Laytown, Ireland

The unique world-famous Laytown – racing on the sands in Co. Meath. This is an annual one day meeting in early September (tides permitting!)

Getting there

Laytown is served by the mainline train from Dublin and Dundalk, depending on which direction you are coming from, see: – and there are courtesy shuttle buses to transport you to the track. If travelling by car, as you drive into Laytown – you will clearly see the parking areas. Again you will need to get a shuttle bus to the track, or you can walk around the coast, which will take you 20-25 minutes.

The set-up!

Refraining from calling it a course! However, it is of course run under regulations, so usual IHRB rules apply.

Temporary structures are erected in terms of hospitality tents, a parade ring and other marquees containing bars and eating areas. The ‘stand’ is basically the steps down to the beach.

Punters enjoying themselves in the ‘stand’

It’s such a spectacle and very well supported year on year in. A huge amount of overseas visitors attend and it all makes for a great atmosphere in early Autumn. The biggest overseas support comes in the form of trainer Jamie Osborne and his Melbourne 10 owners group, who send a big string over each year, with varying degrees of success.

Parade ring

Local vicinity

Laytown itself has a few bars. The nearest large town would be Drogheda. If wishing to make a trip of it, you could stay in Drogheda – the main hotel is the D Hotel. Or just off the main Dublin to Belfast M1 route, there is also a large hotel called the City North. Equally, along the train line, are places such as Malahide, Portmarnock, which all have good standard hotels by the sea.

General vibe

Attracts a crowd from every strata of society. In essence it’s like a country fair, from yesteryear. There is no dress code, it’s whatever suits the prevailing weather of the day. No best-dressed, although you will see the odd lady dressed up to the nines. Anything goes essentially.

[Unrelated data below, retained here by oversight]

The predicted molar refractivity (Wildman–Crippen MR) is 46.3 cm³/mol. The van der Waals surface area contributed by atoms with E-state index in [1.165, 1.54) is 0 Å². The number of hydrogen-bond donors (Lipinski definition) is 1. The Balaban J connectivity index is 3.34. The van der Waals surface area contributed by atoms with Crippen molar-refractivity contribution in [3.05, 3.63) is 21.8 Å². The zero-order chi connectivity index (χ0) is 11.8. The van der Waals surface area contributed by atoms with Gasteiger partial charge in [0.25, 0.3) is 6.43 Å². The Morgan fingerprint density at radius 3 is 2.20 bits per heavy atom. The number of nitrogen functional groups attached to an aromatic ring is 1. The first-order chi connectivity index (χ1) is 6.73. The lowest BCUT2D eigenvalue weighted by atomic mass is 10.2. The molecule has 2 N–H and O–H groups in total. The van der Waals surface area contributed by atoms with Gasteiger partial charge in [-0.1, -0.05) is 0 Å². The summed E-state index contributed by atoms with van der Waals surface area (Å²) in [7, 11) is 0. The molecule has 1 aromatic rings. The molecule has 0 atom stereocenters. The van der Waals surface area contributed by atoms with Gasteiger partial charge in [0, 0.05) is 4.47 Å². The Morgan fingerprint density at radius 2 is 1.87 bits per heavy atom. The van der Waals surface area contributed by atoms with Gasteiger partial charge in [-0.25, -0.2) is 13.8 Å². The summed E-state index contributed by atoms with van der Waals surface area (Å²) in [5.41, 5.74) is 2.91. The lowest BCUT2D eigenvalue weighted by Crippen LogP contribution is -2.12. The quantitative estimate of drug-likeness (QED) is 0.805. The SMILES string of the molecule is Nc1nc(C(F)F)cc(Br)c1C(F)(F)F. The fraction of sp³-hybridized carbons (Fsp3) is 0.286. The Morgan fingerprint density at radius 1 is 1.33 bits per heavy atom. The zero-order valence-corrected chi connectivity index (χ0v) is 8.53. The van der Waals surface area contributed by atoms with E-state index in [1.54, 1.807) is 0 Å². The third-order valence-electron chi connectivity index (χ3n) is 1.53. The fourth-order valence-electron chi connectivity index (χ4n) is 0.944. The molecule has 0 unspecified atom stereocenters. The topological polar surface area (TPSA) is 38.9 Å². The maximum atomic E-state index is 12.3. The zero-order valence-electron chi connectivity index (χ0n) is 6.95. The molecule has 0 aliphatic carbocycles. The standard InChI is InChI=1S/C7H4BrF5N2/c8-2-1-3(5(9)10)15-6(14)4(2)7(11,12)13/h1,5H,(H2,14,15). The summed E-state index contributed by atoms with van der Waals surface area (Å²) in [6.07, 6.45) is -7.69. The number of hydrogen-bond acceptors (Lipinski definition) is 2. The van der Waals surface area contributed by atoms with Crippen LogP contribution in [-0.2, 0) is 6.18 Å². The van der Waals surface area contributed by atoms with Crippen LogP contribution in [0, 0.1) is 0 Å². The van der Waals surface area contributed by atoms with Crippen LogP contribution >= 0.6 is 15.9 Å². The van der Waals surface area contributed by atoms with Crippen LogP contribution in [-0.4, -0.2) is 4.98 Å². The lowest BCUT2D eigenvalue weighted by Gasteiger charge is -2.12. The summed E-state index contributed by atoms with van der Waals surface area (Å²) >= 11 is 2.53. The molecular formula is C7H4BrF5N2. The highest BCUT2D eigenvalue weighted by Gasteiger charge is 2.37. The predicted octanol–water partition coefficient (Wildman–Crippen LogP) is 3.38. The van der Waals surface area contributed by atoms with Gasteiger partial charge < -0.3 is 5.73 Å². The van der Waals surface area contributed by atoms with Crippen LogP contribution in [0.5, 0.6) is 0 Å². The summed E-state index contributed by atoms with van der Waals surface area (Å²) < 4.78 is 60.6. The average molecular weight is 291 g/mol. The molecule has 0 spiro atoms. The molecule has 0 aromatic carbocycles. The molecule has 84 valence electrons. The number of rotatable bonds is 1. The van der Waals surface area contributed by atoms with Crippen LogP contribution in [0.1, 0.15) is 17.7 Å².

Down to the start


A once-in-a-lifetime or maybe a few times in a lifetime experience, once you get hooked. Do be prepared for a degree of a lack of comfort, appreciating that it is a temporary structure. You can find places to sit if you’re smart and you can always sit on the steps overlooking the action. Or sign up to hospitality, but it sells out very quickly, early on in the calendar year for that year’s fixture.

Bellewstown, Ireland

Racing on ‘The hill of Crockafotha’ has taken place since 1726. Bellewstown is a picturesque, compact, track in Co. Meath. It stages summer festivals in July & August.

It’s probably most notorious for the betting coup of Barney Curley and his plunge on Yellow Sam. The phone box from which this were done, takes pride of place on the course.

Getting there

Bellewstown is best reached by road, unless you are part of a group going by bus. Racing usually starts late afternoon, so if you want to while an hour away, there’s a good bar directly across the road from the course.


While it may be light on facilities, it more than compensates by way of drawing in great attendances and therefore a very lively atmosphere.

There are dining facilities there, but mainly of the sausage and chips variety. I cannot comment on hospitality, but there is a tented area given over to this, for those that prefer.

There’s always live music and getting a drink with ease, isn’t a problem at all.


A broad cross-section of attendees makes for a thoroughly enjoyable evening. The racing is not the highest of quality but highly competitive and a winner’s a winner! Most people make it an annual event including me – such is it’s unique charm.


If after racing you want to go for something to eat, I would recommend the Lime Kiln at Julianstown: The Lime Kiln is about a 10 minute drive away from Bellewstown.